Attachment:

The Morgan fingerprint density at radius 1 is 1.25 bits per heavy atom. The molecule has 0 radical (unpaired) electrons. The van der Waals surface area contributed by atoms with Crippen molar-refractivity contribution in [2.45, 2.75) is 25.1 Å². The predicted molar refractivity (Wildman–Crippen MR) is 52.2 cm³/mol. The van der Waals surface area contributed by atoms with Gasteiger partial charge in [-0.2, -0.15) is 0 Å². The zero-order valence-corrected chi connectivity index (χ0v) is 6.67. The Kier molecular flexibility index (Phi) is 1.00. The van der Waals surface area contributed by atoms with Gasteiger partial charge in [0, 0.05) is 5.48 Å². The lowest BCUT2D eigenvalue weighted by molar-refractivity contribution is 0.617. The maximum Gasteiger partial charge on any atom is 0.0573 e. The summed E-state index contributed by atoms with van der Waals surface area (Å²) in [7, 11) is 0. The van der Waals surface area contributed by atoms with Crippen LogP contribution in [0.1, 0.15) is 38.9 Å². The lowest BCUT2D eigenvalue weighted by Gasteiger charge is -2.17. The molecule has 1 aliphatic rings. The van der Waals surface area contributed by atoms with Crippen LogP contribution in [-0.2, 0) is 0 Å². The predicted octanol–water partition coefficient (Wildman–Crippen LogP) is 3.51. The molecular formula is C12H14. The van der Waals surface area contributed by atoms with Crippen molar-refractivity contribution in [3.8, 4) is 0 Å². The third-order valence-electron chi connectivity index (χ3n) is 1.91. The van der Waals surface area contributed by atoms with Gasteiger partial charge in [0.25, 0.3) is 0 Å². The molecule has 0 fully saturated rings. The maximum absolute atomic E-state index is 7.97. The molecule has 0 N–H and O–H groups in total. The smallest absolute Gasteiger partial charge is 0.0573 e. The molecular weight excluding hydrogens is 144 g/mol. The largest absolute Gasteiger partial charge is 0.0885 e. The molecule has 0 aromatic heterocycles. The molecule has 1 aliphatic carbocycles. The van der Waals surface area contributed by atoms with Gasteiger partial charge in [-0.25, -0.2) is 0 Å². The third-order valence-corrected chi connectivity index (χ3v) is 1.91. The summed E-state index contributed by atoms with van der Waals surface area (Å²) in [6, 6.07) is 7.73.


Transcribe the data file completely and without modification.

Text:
The Morgan fingerprint density at radius 1 is 1.25 bits per heavy atom. The molecule has 0 radical (unpaired) electrons. The van der Waals surface area contributed by atoms with Crippen molar-refractivity contribution in [2.45, 2.75) is 25.1 Å². The predicted molar refractivity (Wildman–Crippen MR) is 52.2 cm³/mol. The van der Waals surface area contributed by atoms with Gasteiger partial charge in [-0.2, -0.15) is 0 Å². The zero-order valence-corrected chi connectivity index (χ0v) is 6.67. The Kier molecular flexibility index (Phi) is 1.00. The van der Waals surface area contributed by atoms with Gasteiger partial charge in [0, 0.05) is 5.48 Å². The lowest BCUT2D eigenvalue weighted by molar-refractivity contribution is 0.617. The maximum Gasteiger partial charge on any atom is 0.0573 e. The summed E-state index contributed by atoms with van der Waals surface area (Å²) in [7, 11) is 0. The van der Waals surface area contributed by atoms with Crippen LogP contribution in [0.1, 0.15) is 38.9 Å². The lowest BCUT2D eigenvalue weighted by Gasteiger charge is -2.17. The molecule has 1 aliphatic rings. The van der Waals surface area contributed by atoms with Crippen LogP contribution in [-0.2, 0) is 0 Å². The predicted octanol–water partition coefficient (Wildman–Crippen LogP) is 3.51. The molecular formula is C12H14. The van der Waals surface area contributed by atoms with Crippen molar-refractivity contribution in [3.8, 4) is 0 Å². The third-order valence-electron chi connectivity index (χ3n) is 1.91. The van der Waals surface area contributed by atoms with Gasteiger partial charge in [0.25, 0.3) is 0 Å². The molecule has 0 fully saturated rings. The maximum absolute atomic E-state index is 7.97. The molecule has 0 N–H and O–H groups in total. The smallest absolute Gasteiger partial charge is 0.0573 e. The molecular weight excluding hydrogens is 144 g/mol. The largest absolute Gasteiger partial charge is 0.0885 e. The molecule has 0 aromatic heterocycles. The molecule has 1 aliphatic carbocycles. The van der Waals surface area contributed by atoms with Gasteiger partial charge in [-0.25, -0.2) is 0 Å². The third-order valence-corrected chi connectivity index (χ3v) is 1.91. The summed E-state index contributed by atoms with van der Waals surface area (Å²) in [6, 6.07) is 7.73.